Representatives from the University of Delaware spent a recent Saturday at the United States Botanic Garden in Washington, D.C., educating visitors about the important roles that healthy soils and soil microbes play in ensuring robust plants during a “Roots Festival” held in conjunction with the garden’s exhibit “Exposed: The Secret Life of Roots.”
Janine Sherrier, professor in the Department of Plant and Soil Sciences in UD’s College of Agriculture and Natural Resources (CANR), led the team that included Cherish Warner, a doctoral student in biological sciences in the College of Arts and Sciences who works in Sherrier’s laboratory, and Simone Jimenez, a visiting undergraduate student in the laboratory from Florida International University (FIU) who is taking part in the CANR Summer Institute.
The display and the related research were sponsored by the National Science Foundation, in a research grant awarded to Sherrier and her collaborator, Blake C. Meyers, chair of the Department of Plant and Soil Sciences and the Edward F. and Elizabeth Goodman Rosenberg Professor of Plant and Soil Sciences.
Because the United Nations has dubbed 2015 the International Year of Soils, Sherrier said the timing was perfect to educate the public about the important role soils play in keeping plants healthy and crops productive.
“Since roots are underground, we often forget about what’s happening down there in the dark,” Sherrier said. “When we look at our crops today, we achieve a high level of productivity based on the skills of growers, the genetics of the plants, the equipment and the availability of fertilizer and water, but one component that we haven’t developed fully is the health of the soil. We need to keep our soils healthy if we are going to maintain this level of crop productivity for years to come.”
Sherrier said she was honored that her team was invited to contribute to the “Roots Festival” and that she was impressed by the creative displays and varied plant collections at the U.S. Botanic Garden.
“It’s an amazing, gorgeous garden, and their set up is such that visitors can learn as they explore. It is a lovely walk through their space, and their activities and the level of staff engagement at the festival demonstrated a true commitment to public education,” she said.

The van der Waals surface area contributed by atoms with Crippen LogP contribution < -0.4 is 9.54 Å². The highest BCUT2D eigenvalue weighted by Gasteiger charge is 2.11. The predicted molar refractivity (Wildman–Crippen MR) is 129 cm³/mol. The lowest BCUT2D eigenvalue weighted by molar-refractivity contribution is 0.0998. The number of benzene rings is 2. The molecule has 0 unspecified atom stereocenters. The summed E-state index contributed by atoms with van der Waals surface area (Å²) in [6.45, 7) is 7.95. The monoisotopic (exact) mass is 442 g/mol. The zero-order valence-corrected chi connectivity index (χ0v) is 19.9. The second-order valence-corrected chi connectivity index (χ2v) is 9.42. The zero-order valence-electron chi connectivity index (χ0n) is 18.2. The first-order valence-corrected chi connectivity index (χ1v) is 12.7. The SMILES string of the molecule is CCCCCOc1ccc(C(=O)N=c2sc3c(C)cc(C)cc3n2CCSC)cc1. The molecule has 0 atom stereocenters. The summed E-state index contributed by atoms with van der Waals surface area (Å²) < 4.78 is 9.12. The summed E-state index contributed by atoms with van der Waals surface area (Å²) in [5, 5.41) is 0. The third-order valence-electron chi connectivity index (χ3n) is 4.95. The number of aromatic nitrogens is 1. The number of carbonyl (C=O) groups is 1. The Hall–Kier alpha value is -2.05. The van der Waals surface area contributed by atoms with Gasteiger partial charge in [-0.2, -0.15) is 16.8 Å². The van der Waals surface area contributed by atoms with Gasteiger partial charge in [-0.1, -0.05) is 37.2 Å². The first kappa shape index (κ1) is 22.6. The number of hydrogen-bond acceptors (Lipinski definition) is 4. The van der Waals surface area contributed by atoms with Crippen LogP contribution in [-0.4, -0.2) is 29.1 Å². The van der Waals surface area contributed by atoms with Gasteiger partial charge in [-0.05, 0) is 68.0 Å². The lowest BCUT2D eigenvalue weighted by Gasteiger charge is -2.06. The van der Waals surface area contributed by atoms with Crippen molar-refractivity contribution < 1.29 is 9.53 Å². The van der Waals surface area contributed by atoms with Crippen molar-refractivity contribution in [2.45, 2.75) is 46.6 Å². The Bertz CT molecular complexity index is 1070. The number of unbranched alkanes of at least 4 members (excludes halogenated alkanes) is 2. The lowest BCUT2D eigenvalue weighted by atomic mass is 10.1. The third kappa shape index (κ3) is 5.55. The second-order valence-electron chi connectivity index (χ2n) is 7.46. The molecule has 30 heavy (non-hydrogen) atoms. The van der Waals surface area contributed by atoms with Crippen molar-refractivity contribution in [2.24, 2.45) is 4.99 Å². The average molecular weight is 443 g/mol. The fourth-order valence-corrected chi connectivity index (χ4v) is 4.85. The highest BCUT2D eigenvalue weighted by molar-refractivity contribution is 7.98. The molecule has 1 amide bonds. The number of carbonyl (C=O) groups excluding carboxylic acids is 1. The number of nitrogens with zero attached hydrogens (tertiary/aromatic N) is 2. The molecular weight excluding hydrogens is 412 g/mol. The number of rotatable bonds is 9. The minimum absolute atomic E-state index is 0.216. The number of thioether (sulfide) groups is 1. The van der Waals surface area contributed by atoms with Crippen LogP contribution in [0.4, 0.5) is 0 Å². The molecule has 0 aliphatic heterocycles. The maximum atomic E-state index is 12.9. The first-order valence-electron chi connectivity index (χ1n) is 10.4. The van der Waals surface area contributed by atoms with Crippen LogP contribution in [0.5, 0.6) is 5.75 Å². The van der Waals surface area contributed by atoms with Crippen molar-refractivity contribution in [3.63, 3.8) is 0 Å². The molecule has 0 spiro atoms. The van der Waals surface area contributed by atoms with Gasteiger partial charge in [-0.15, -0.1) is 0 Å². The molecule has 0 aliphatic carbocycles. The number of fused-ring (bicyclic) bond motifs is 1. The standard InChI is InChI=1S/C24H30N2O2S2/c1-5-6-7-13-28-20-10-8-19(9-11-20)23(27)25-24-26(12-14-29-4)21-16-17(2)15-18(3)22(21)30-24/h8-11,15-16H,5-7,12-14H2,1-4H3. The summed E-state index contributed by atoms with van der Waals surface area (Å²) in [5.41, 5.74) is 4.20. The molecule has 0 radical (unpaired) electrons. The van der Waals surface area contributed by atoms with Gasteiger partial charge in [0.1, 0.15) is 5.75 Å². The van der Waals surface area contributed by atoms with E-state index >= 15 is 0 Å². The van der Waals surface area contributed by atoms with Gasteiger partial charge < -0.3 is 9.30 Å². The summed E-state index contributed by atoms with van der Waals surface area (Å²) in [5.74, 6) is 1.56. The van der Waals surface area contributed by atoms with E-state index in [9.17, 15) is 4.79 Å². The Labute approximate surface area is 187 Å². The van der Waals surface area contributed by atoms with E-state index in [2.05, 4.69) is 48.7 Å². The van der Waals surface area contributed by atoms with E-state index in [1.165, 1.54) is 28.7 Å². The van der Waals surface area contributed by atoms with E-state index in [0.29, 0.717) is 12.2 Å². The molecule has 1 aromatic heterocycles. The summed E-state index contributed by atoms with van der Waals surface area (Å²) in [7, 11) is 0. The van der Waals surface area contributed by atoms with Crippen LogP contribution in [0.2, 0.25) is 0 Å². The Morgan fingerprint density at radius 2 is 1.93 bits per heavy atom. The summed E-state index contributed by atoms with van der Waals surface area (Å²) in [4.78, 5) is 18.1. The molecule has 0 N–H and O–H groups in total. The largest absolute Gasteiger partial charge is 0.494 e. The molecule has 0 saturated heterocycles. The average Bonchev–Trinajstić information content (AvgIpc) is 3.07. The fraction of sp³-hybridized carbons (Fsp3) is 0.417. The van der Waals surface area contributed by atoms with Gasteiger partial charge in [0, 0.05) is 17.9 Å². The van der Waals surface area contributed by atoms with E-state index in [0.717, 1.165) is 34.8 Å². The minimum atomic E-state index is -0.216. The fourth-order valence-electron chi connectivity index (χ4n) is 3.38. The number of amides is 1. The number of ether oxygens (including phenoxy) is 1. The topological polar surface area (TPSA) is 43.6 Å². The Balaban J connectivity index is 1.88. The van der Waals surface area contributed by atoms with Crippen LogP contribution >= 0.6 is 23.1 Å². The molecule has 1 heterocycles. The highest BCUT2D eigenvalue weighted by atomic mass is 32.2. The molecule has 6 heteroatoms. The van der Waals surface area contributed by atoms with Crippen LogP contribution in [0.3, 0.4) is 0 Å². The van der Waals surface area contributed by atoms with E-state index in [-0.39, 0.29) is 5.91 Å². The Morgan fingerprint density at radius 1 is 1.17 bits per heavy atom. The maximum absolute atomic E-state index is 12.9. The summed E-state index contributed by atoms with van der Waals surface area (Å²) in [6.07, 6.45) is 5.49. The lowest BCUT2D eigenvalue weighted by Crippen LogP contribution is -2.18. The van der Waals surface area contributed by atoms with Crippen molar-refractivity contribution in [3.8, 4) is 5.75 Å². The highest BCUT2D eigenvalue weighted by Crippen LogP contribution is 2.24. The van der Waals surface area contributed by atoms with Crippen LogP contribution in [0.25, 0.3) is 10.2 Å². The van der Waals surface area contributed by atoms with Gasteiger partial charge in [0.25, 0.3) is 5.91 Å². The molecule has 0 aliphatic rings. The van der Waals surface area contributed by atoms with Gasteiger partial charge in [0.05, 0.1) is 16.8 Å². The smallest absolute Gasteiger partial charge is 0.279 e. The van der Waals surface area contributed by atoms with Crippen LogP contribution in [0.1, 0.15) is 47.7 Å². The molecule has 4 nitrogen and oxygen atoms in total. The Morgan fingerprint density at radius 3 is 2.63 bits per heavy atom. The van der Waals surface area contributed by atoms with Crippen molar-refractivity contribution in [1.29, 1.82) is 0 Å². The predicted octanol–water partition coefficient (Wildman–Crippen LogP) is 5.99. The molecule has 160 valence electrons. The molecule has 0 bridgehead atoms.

At their display, Sherrier, Warner and Jimenez talked to garden visitors about the roles of roots and soil microbes and how they contribute to food production and ecosystem health.
“The whole root system provides so much, not only for the plant but for us agriculturally. The way roots grow determines how they can uptake water, how nutrients are distributed, how other plants will grow around it – it’s really this whole network of interactions,” said Warner.
The visitors were a mix of ages and nationalities, as people from all over the world toured the garden. Sherrier said that participating in the festival was a great way for Warner and Jimenez to gain experience communicating complicated scientific ideas in a way that the general public can understand. They specifically focused on beneficial soil microbes that help plants extract essential nutrients from the environment.
“We had tremendous interactions with the public explaining that healthy soils have a normal complement of microbes, why it is important for plants to interact with soil bacteria, and how these particular microbes could help reduce the environmental impact and carbon footprint of agricultural production,” said Sherrier.
As for the students, Sherrier said that they did a terrific job.
“Cherish was instrumental in designing some of the displays, thinking about how we would present our information. Simone had only been in our laboratory a week at that point, and she’s a natural when it comes to communicating with the public. It was a great opportunity for both of them to be able to communicate our science at a level that the public can understand,” said Sherrier.
Jimenez said that it was “refreshing and enlightening to be visited by people of all ages with such a real interest in soil health and gardening. With Delaware being so agriculture dominant, it was exciting to interact with children and adults and educate them with our root nodules.”
Warner, who also organized the 4-H Marvelous Microbes summer camp with Sherrier and gained experience speaking with youths about science, said, “As a scientist, communicating our research and the reasons it’s important are crucial and vital for us to progress.”
Concerning the highlight of the day, Sherrier said she enjoyed the fact that there were “so many people who were really curious about roots and the environment, and that they genuinely wanted to learn. Having the opportunity to provide that information, to me that was the best part.”
Article by Adam Thomas
Photo courtesy of Cherish Warner
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